When Apple first announced the iPhone in 2008, it’s unveil shocked the world for a multitude of reasons. It was an iPod, a phone, and an internet communicator all rolled into one, single device. Today, most recognize the impact that the iPhone had on the worlds of computers and smartphones, with the small device completely changing the landscape not just for smartphones, but also for desktop and laptop computers for years to come. What many overlook, however, was the iPhone’s impact on the portable music player space. Prior to the iPhone, the only user friendly way to listen to music on the go was to use MP3 players, and of these portable music players, Apple’s iPod line was the undisputed king. The iPod was key to bringing Apple back from the dark ages that were the early 90s, and the company put everything on the line for what was, at the time, a largely unproven product, in the hopes that it would successfully help to bring Apple back into the minds of the general public. And bring Apple back it did. From the introduction of the first iPod in 2001, Apple had captured the market with their well designed, user friendly, and high performance MP3 player, selling hundred of millions of them throughout their nearly 20 year lifespan. Even now, the iPod is easily one of the most famous and most impactful products of the past 20 years, and its easy to see how the how the iPod paved the way for the iPhone, the device that would make Apple the trillion dollar company it is today. But Apple knew that the iPod wasn’t going to last forever, it was clear that mobile phones were getting more and more capable, and soon enough they would be able to fit fully fledged portable music players inside them, a possibility likely to decimate the sales and cultural prevalence of the iPod. This in part ultimately led to the development of the iPhone, which would incorporate its very own music player, effectively rendering the iPod useless for iPhone owners. Simply put, Apple knew it was better to cannibalize the sales of their own product in the pursuit of making a new, more user friendly and powerful product, then to have the iPod destroyed by their enemies. And they were right. The iPhone sold over 6 million units, and changed the course of technology forever, in large part because of the fact that, instead of having to buy a phone and an iPod, users could just buy an iPhone which included a fully fledged iPod, a fact that decimated the sales of the iPod, but ultimately contributed to the success that was the iPhone. That brings us to today, err, last week, where Apple CEO Tim Cook announced a plethora of new products, most importantly a new Apple Watch, with a story that very much so echoes the one just covered. The new Apple Watch features a new “Kids Mode” that will allow parents to set up an Apple Watch for their kids and allow them to use it as a phone, without the kids themselves needing an iPhone of their own. For years, if parents wanted to remain in contact with their kids using iMessage or FaceTime on Apple Devices, they would need to shell out extra money to both buy them a new iPhone and add them to their cellular plan. But not anymore. Now all they have to do is buy a much cheaper Apple Watch with a much more affordable data plan to achieve the same effect as before, albeit for a much lower price. This will, without a doubt, take a meaningful chunk out of iPhone sales from parents buying phones for their kids. But at the same time, it has the effect of both furthering the already great user experience Apple provides, while also pushing Apple Watch sales, a device that completely dominates its market, whereas the iPhone year after year falls behind in sales to cheaper competitors. Apple, and more accurately, Tim Cook is effectively playing the role of the police enforcing Moore’s Law, pushing users to the future of tech, while simultaneously ensuring his companies success and relevance in the future by pushing products that will play increasingly important roles in Apple’s product lineup.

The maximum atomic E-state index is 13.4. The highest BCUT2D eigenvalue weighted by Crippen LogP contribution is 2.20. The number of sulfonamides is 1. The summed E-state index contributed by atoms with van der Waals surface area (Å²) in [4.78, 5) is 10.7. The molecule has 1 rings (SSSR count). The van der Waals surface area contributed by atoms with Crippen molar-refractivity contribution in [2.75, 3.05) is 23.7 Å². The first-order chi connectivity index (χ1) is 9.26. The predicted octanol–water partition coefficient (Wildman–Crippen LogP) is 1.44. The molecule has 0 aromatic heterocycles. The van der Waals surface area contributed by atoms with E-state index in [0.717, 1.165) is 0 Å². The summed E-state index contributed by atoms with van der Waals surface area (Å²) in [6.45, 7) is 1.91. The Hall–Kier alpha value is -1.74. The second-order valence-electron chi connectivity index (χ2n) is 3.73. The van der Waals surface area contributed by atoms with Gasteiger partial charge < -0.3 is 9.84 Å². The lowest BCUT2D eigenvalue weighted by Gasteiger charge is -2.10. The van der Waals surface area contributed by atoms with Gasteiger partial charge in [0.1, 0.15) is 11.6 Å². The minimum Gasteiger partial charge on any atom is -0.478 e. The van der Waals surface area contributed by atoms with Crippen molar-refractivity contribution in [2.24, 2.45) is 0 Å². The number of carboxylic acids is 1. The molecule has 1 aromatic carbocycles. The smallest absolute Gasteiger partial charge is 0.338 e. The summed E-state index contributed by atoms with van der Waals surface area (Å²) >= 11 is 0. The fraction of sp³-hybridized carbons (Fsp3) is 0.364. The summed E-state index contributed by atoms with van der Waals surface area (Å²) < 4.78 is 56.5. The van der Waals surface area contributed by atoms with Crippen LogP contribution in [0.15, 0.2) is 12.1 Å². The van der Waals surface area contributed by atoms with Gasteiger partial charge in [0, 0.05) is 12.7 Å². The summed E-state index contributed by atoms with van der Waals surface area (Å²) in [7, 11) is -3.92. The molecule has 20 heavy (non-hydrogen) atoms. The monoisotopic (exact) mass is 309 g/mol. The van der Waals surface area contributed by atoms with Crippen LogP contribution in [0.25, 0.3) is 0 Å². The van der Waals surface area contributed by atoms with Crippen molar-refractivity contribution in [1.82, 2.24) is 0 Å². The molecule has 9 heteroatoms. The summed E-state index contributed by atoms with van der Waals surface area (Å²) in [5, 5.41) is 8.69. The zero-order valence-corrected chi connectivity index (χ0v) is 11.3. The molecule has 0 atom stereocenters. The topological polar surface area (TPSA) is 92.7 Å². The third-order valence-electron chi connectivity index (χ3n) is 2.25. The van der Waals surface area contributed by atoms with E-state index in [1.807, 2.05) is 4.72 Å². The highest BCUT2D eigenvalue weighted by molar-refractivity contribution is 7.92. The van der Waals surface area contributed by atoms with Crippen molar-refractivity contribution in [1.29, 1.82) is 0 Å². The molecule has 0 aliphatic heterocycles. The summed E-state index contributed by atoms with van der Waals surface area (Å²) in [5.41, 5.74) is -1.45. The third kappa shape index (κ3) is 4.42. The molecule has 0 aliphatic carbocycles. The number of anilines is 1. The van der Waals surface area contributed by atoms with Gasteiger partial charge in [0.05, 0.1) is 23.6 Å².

For the past few decades the spread and democratization of technology kickstarted by the introduction of the first personal computers in the 1980s has gradually become more and more of a defining force in our lives, with many of our lives being intrinsically infused with, and, in turn, defined by, the technology we use for our work, entertainment, and well being everyday. As these technologies have become more and more important in our lives, our lives have in turn responded to these technologies diligently, as our lifestyles grow in new directions led by the their relationships with the technology we have become so dependent on. One field that has become completely redefined by the growing relationship between technology and our lives is that of the workplace, with many of the jobs held by Americans today being defined by the modern technologies that are put to use within them. Even outside of workplace culture, we can see how technology has slipped itself into everything, even in the most random places. This is like a good thing though because the more people that can use technology equates to a higher demand for technological advancement I guess.